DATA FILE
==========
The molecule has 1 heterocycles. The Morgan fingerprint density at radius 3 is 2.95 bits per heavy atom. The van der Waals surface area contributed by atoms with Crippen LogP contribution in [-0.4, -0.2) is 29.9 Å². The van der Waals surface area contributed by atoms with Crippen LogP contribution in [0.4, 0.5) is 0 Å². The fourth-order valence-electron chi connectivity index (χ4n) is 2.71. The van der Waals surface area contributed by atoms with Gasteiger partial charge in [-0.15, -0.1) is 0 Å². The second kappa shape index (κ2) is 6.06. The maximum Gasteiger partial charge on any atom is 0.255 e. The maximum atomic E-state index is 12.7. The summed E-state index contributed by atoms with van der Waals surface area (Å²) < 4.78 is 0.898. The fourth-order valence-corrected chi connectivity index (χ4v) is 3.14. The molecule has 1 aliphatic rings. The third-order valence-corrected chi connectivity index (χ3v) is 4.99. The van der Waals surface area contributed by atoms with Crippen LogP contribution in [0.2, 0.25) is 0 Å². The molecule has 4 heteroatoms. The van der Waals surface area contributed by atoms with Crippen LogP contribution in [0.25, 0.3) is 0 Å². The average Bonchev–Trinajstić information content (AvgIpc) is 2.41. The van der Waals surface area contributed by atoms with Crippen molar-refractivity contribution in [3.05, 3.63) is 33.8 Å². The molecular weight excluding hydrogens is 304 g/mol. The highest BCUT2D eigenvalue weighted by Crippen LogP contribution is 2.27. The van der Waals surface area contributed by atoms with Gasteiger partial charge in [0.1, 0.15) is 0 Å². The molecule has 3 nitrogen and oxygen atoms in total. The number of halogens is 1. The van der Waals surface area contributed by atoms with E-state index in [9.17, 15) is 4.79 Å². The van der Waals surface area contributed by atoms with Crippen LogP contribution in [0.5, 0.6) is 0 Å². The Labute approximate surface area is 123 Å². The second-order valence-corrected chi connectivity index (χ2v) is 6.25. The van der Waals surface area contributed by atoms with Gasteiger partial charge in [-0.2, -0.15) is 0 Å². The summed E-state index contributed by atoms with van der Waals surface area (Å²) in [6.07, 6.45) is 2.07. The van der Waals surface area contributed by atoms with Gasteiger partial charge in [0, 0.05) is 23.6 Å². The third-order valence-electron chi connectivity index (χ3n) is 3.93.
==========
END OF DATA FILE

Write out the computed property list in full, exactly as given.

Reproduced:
The molecule has 1 heterocycles. The Morgan fingerprint density at radius 3 is 2.95 bits per heavy atom. The van der Waals surface area contributed by atoms with Crippen LogP contribution in [-0.4, -0.2) is 29.9 Å². The van der Waals surface area contributed by atoms with Crippen LogP contribution in [0.4, 0.5) is 0 Å². The fourth-order valence-electron chi connectivity index (χ4n) is 2.71. The van der Waals surface area contributed by atoms with Gasteiger partial charge in [-0.15, -0.1) is 0 Å². The second kappa shape index (κ2) is 6.06. The maximum Gasteiger partial charge on any atom is 0.255 e. The maximum atomic E-state index is 12.7. The summed E-state index contributed by atoms with van der Waals surface area (Å²) < 4.78 is 0.898. The fourth-order valence-corrected chi connectivity index (χ4v) is 3.14. The molecule has 1 aliphatic rings. The third-order valence-corrected chi connectivity index (χ3v) is 4.99. The van der Waals surface area contributed by atoms with Crippen LogP contribution in [0.2, 0.25) is 0 Å². The molecule has 4 heteroatoms. The van der Waals surface area contributed by atoms with Crippen LogP contribution in [0.25, 0.3) is 0 Å². The average Bonchev–Trinajstić information content (AvgIpc) is 2.41. The van der Waals surface area contributed by atoms with Crippen molar-refractivity contribution in [3.05, 3.63) is 33.8 Å². The molecular weight excluding hydrogens is 304 g/mol. The highest BCUT2D eigenvalue weighted by Crippen LogP contribution is 2.27. The van der Waals surface area contributed by atoms with Gasteiger partial charge in [0.1, 0.15) is 0 Å². The molecule has 3 nitrogen and oxygen atoms in total. The number of halogens is 1. The van der Waals surface area contributed by atoms with E-state index in [9.17, 15) is 4.79 Å². The van der Waals surface area contributed by atoms with Crippen LogP contribution in [0.5, 0.6) is 0 Å². The Labute approximate surface area is 123 Å². The second-order valence-corrected chi connectivity index (χ2v) is 6.25. The van der Waals surface area contributed by atoms with Gasteiger partial charge in [-0.2, -0.15) is 0 Å². The summed E-state index contributed by atoms with van der Waals surface area (Å²) in [6.07, 6.45) is 2.07. The van der Waals surface area contributed by atoms with Gasteiger partial charge in [0, 0.05) is 23.6 Å². The third-order valence-electron chi connectivity index (χ3n) is 3.93.